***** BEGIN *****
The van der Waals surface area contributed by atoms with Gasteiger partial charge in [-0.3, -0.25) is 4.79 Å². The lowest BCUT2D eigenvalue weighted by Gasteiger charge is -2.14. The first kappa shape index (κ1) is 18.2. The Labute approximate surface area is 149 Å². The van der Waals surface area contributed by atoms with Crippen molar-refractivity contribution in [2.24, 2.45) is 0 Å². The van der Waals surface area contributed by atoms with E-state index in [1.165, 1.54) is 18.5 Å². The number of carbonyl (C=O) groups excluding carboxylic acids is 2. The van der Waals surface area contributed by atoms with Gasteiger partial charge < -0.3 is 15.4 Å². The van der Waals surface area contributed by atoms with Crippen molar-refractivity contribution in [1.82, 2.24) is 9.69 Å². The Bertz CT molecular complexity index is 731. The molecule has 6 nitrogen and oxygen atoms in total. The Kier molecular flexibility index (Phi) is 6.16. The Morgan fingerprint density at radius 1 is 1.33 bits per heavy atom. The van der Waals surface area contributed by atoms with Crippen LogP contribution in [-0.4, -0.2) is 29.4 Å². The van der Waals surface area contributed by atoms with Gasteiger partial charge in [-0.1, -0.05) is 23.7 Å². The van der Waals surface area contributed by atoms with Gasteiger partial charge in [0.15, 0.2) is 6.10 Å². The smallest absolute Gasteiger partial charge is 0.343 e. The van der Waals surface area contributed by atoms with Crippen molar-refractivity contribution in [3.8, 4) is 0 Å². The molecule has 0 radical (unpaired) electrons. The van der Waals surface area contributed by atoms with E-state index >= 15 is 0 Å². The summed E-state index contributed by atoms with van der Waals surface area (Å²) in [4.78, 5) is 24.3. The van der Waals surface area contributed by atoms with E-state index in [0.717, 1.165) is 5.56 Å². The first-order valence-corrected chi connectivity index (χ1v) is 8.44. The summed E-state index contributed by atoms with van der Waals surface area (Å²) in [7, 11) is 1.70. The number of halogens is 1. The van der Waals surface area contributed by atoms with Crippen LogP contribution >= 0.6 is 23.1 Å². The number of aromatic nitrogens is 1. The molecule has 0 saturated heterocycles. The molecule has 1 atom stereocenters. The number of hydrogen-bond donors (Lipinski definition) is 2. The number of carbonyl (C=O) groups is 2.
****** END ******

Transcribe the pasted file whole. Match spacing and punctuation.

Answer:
The van der Waals surface area contributed by atoms with Gasteiger partial charge in [-0.3, -0.25) is 4.79 Å². The lowest BCUT2D eigenvalue weighted by Gasteiger charge is -2.14. The first kappa shape index (κ1) is 18.2. The Labute approximate surface area is 149 Å². The van der Waals surface area contributed by atoms with Crippen molar-refractivity contribution in [2.24, 2.45) is 0 Å². The van der Waals surface area contributed by atoms with E-state index in [1.165, 1.54) is 18.5 Å². The number of carbonyl (C=O) groups excluding carboxylic acids is 2. The van der Waals surface area contributed by atoms with Gasteiger partial charge < -0.3 is 15.4 Å². The van der Waals surface area contributed by atoms with Crippen molar-refractivity contribution in [1.82, 2.24) is 9.69 Å². The Bertz CT molecular complexity index is 731. The molecule has 6 nitrogen and oxygen atoms in total. The Kier molecular flexibility index (Phi) is 6.16. The Morgan fingerprint density at radius 1 is 1.33 bits per heavy atom. The van der Waals surface area contributed by atoms with Crippen LogP contribution in [-0.4, -0.2) is 29.4 Å². The van der Waals surface area contributed by atoms with Gasteiger partial charge in [-0.1, -0.05) is 23.7 Å². The van der Waals surface area contributed by atoms with Gasteiger partial charge in [0.15, 0.2) is 6.10 Å². The smallest absolute Gasteiger partial charge is 0.343 e. The van der Waals surface area contributed by atoms with Crippen molar-refractivity contribution in [3.8, 4) is 0 Å². The molecule has 0 radical (unpaired) electrons. The van der Waals surface area contributed by atoms with E-state index >= 15 is 0 Å². The summed E-state index contributed by atoms with van der Waals surface area (Å²) in [4.78, 5) is 24.3. The van der Waals surface area contributed by atoms with E-state index in [0.717, 1.165) is 5.56 Å². The first-order valence-corrected chi connectivity index (χ1v) is 8.44. The summed E-state index contributed by atoms with van der Waals surface area (Å²) in [7, 11) is 1.70. The number of halogens is 1. The van der Waals surface area contributed by atoms with Crippen LogP contribution >= 0.6 is 23.1 Å². The number of aromatic nitrogens is 1. The molecule has 0 saturated heterocycles. The molecule has 1 atom stereocenters. The number of hydrogen-bond donors (Lipinski definition) is 2. The number of carbonyl (C=O) groups is 2.